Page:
If we can't begin to agree on fundamentals, such as the elimination of the most abusive forms of child labor, then we really are not ready to march forward into the future.
Inclusion and fairness in the workplace . . . is not simply the right thing to do; it's the smart thing to do.
Well, I tell young people to be successful today that, first of all, that what you learn today directly impacts what you earn tomorrow. This is a knowledge-based economy.
Unlike any other time in our history, we have to know that staying in school and getting an education is the most important thing you can do.
We have had actually a decline in government service overall, but the growth is in high-tech areas, specialty areas in the Labor Department and other departments.
To me, it is a process, a process that starts with raising awareness, engaging international partners on this issue, and being committed to a different course of action.
The fact of the matter is, this is a very dynamic economy we have, and in this dynamic economy, you have a lot of job gains, but you also have job loss.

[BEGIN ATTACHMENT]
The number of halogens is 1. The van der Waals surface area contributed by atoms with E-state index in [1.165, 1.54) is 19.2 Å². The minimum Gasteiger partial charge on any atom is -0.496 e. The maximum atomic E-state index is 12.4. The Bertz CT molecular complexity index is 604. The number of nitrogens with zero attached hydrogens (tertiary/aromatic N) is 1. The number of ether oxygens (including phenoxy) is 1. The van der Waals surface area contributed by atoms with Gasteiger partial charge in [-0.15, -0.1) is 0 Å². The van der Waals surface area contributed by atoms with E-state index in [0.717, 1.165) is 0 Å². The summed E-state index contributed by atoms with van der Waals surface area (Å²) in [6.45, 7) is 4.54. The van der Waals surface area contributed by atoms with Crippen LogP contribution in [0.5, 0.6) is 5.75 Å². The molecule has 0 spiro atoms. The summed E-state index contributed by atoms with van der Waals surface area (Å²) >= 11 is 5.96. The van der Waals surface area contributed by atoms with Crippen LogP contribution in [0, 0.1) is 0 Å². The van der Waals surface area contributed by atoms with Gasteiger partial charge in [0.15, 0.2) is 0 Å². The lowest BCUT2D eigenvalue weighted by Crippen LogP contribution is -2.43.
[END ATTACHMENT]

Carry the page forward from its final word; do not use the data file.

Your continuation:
The public sector certainly includes the Department of Labor. Those are jobs that are available. They are open and they are good paying jobs. The government as a whole has been actually retrenching under President Clinton's leadership.
Really, the potential for, first of all, any college graduate today is enormously good. These are good times for anyone with a college degree today, particularly African Americans. With a college degree today, you really breach the unemployment rate.
Education is important because, first of all, people need to know that discrimination still exists. It is still real in the workplace, and we should not take that for granted.
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